Local shop empowers community beyond fashion

Kinsey Meyer in her store on June 22.

, Livhanson95

For two years while studying at Iowa State, Kinsey Meyers was working at a consignment shop. After graduation she was set to move on to an internship at Coldwater Creek in Sandpoint, Idaho, which she hoped would turn into a full time job.

But just three weeks before graduation Meyers got an email stating that the company was going bankrupt and was closing all its stores. Her position as an intern was liquidated.

‘I didn’t know what the hell to do. I was distraught, upset and sad,” said Meyers.

But there was something in the stars for Meyers. The shop she’d worked at, “Miss Meyer’s Consignment,” was waiting. Now, Kinsey Meyers is the owner of that local consignment shop, located at 432 Fifth St. in downtown Ames.

“[The last name] Meyers was Katherine Meyers’, the previous owner’s maiden name, and that’s actually my last name. So it was just kind of written in the stars,” Meyers said. 

Meyers told the previous owner of Miss Meyers Consignment, Katherine Meyers, that she was going to be staying in Ames. At that point, Katherine had already filled her position. Luckily, Katherine was able to squeeze her in for a couple Sundays that summer.

So Meyers stayed in Ames and took the rest of summer off. She helped with vacation bible school at Memorial Lutheran. She was still searching for what she was going to with her career.

Then, Katherine approached her asking if she would want to buy the shop. 

The consignment store offers a place where women can come in and find their favorite fashion clothing and accessories at discounted prices. The quality of the clothing is one thing that draws in many customers, as well as their selection of designer bags.

With over 3300 consignors at this point, and a small space to work with, they must be very selective about the things that they take. So during the consigning processes they go through the clothes very thoroughly to make sure there’s, “no stains, no rips, anything missing, anything coming undone, anything” Meyer said. The quality of the clothing they take is one of their number one priorities.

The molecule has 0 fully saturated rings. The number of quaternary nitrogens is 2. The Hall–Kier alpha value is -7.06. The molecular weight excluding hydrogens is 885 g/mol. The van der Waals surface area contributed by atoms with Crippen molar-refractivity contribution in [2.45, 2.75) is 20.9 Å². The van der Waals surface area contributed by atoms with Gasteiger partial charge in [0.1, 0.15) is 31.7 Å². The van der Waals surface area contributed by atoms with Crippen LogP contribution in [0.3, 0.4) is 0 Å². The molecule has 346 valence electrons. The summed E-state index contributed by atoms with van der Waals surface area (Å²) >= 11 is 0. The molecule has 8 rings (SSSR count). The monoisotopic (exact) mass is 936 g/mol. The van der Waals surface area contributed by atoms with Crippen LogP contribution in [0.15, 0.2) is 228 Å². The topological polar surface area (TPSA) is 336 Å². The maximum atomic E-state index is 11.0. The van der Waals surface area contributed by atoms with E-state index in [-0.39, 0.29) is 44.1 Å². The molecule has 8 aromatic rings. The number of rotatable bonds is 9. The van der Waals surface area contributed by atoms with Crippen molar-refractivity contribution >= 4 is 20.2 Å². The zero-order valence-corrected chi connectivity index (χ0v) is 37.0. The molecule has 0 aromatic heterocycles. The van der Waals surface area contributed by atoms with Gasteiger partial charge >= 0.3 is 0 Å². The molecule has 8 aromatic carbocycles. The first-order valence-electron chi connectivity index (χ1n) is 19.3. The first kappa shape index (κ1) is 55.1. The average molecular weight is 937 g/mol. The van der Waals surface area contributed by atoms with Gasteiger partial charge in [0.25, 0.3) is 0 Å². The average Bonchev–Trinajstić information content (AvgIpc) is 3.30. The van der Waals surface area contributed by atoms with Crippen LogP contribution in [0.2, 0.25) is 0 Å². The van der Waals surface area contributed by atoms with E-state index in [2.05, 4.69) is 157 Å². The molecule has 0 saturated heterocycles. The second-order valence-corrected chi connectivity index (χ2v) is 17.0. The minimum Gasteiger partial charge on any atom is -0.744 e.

All consignment customers must set up an appointment beforehand and are allowed to bring in only 30 items. After the inspection process of the garments is over, they will enter the garments into an account for the consigner. Consignors get 40 percent of what their items sell for and then they can either use that as in-store credit, or get a check so then they can do whatever they want with it.

One thing that sets Miss Meyer’s apart from the rest is their store set up. Everything in their store is arranged by color, size, and garment style.

“I think that’s the thing we get the comments on the most is, ‘It’s so easy to shop here,’” Meyers said.

Meyers and her staff are a group of women that care about the women of the community. Their goal is to enrich the lives of each person that comes into their store. They also offer a keen eye for fashion, as well as constructive criticism where warranted.

“There’s a lot of moms who come in when they have 10 minutes for themselves and they get to just look and browse and try on and have 10 minutes to breathe. We offer our opinion and we are very opinionated women. We would never want someone leaving the store looking bad, ever,” Meyers said.

Meyers believes that everyone has the right to feel good about themselves and wants to be able to help people do that. Although feeling good about yourself doesn’t just consist of having a good outfit on, it can help and it’s a first step.

“When someone puts you in a good outfit or you feel really good in something, it starts to change the way you feel, the way you treat other people, the way you act,” Meyers said.

She also says that there’s many women out there who just don’t know how to put an outfit together or just don’t have the time. That’s where Miss Meyer’s Consignment steps in to help.

“And it can be easy, it can be simple, its just finding the right pieces and having someone help you put them together,” Meyers said.

Meyers and her staff have gone beyond just empowering women though, they make it clear that they are there to help empower the whole community. Meyer’s said that they’ve helped the transgender community, as well as cross dressers. It is a place where anyone can come in be themselves, and always be able to expect a helping hand.

“If anyone needed anything, we would help them here. Or do our best,” Meyers said. “A lady who was homeless came in and last December and she was living in her car and her car got broken into. Her stuff was stolen and she had nothing. It was like blizzarding out and she came in in a hooded sweatshirt. So we had this coat in the back and I think it was a Land’s End [coat]. It was a beautiful down coat, like ankle length. We donated it to her and she cried and so we started crying. So we do anything to make someone feel good and that’s empowering them in the slightest way.”